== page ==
News Release

The citizen and the embryo: Birth weight affects social trust, Danish study shows

Peer-Reviewed Publication

Aarhus University

Lene Aarøe, Aarhus University

image: Lene Aarøe, Aarhus University, is pictured. view more 

Credit: Aarhus University

How much does your baby weigh? All new parents are familiar with that question. Perhaps their reply is more important than we realize. Birth weight affects how much trust an individual will have in other people in his adult life. Trust, in turn, is the glue that prevents society from falling apart. This phenomenon is at the center of new research from Aarhus School of Business and Social Sciences (Aarhus BSS) at Aarhus University, Denmark.

Low birth weight is associated with low levels of social trust in adulthood, while high birth weight is associated with high levels of trust. In other words, the citizen of the future is formed in the mother's womb. Michael Bang Petersen and Lene Aarøe, both from the Department of Political Science at Aarhus BSS, describe the correlation in a new article entitled "Birth Weight and Social Trust in Adulthood: Evidence for Early Calibration of Social Cognition." The article has just been published in the journal Psychological Science.

"Social trust is extremely important for society. In many ways, it is what keeps society together. When we sort our waste, when we vote, when we pay our taxes, it's all a function of how much trust we have in one another. Therefore, it's fascinating that we can trace trust all the way back to the embryonic stage. It helps us understand why some people involve themselves more than others in society, and why some are less involved," Michael Bang Petersen said.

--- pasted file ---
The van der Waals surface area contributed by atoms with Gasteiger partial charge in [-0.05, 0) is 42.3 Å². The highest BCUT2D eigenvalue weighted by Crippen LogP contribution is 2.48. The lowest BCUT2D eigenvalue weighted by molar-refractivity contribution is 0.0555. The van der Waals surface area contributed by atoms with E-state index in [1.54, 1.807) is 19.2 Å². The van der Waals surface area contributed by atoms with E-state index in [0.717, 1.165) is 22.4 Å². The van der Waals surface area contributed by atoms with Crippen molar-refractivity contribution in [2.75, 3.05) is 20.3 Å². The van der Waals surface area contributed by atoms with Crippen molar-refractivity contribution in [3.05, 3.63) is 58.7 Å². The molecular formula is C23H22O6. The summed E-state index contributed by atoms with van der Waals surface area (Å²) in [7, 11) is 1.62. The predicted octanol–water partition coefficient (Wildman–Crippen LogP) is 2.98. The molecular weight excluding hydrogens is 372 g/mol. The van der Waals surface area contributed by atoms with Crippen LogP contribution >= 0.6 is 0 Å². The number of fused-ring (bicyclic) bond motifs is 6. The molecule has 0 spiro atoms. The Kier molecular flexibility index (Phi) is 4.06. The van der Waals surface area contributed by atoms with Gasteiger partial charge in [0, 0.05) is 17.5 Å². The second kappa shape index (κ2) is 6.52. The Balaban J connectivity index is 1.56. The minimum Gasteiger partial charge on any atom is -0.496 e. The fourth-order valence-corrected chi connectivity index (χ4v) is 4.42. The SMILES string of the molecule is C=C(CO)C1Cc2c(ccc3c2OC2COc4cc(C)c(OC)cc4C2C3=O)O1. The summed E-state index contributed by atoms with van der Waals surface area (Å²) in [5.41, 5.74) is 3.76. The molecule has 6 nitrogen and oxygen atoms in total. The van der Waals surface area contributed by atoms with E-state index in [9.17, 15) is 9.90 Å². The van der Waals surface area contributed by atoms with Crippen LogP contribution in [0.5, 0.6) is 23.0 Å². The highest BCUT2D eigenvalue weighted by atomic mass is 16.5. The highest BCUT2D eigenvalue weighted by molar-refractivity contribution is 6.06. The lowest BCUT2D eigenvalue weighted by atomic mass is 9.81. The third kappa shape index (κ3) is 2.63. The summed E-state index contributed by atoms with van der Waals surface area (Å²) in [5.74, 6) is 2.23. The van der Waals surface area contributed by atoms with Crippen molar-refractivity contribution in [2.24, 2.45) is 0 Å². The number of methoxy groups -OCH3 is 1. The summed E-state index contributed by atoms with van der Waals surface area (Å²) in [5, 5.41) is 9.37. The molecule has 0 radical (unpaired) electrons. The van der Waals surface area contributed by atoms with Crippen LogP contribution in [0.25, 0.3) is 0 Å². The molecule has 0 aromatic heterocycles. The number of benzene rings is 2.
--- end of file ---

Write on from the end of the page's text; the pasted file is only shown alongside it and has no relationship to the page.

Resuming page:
In one of the researchers' studies, a large number of respondents were asked if they believed that "a person cannot be too careful when dealing with other individuals" or if "most people can be trusted." Responses that reflected a low level of trust tended to correlate with low birth weight. The correlation remained even when controlling for genetic and environmental factors as measured by the birth weight of siblings. Siblings share family environment and, on average, 50 percent of the genes. If the correlation between low birth weight and low trust remains even after taking genetics and family environment into account, it supports the idea that factors linked to the embryonic stage have an impact on adult life. The researchers found exactly that to be the case.

The two scientists, who have carried out their studies over the past four years, were inspired by the fact that researchers often look to childhood for explanations of adult behavior. They decided to go one step further in showing that even the time before birth can be decisive for the development of the individual.

"A lot of earlier research suggests that experiences in early childhood affect how you react psychologically as an adult. We wanted to investigate if experiences in the embryonic stage also have an impact on psychological patterns in adulthood," said Petersen.

The research from Aarhus University is an example of one of the most innovative fields in current political science, which combines traditional methods with tools from, for example, evolutionary biology in order to reach new insights. It highlights how our DNA, the result of millions of years of evolution, continues to condition certain forms of behavior even in the high-tech societies of the modern age.

"Our findings match findings in disciplines such a biology and psychology which have shown, on the one hand, that women's ability to care for their children is highly dependent on the amount of social support they receive from their surroundings, and, on the other hand, have demonstrated that children are very much influenced by signals from the environment about the kind of world we're living in, and whether it's a cold and uncaring place, or a safe one," said Lene Aarøe.

The new findings could serve as an argument for ensuring safe and ample material conditions for women during pregnancy. More importantly, they represent an instance of basic research which adds to our understanding of man and his role in modern society, and helps us appreciate the factors that decide how we interact with each other. Who feels a sense of belonging, and who feels detached? Who wants to contribute to the community, and who sees less of a reason to do his share? These are quite fundamental questions.

"Social trust is at the very core of modern society and shapes how citizens interact. By achieving a better understanding of the factors that lead to social trust we also get closer to understanding the basic elements that ensure social coherence," said Aarøe.


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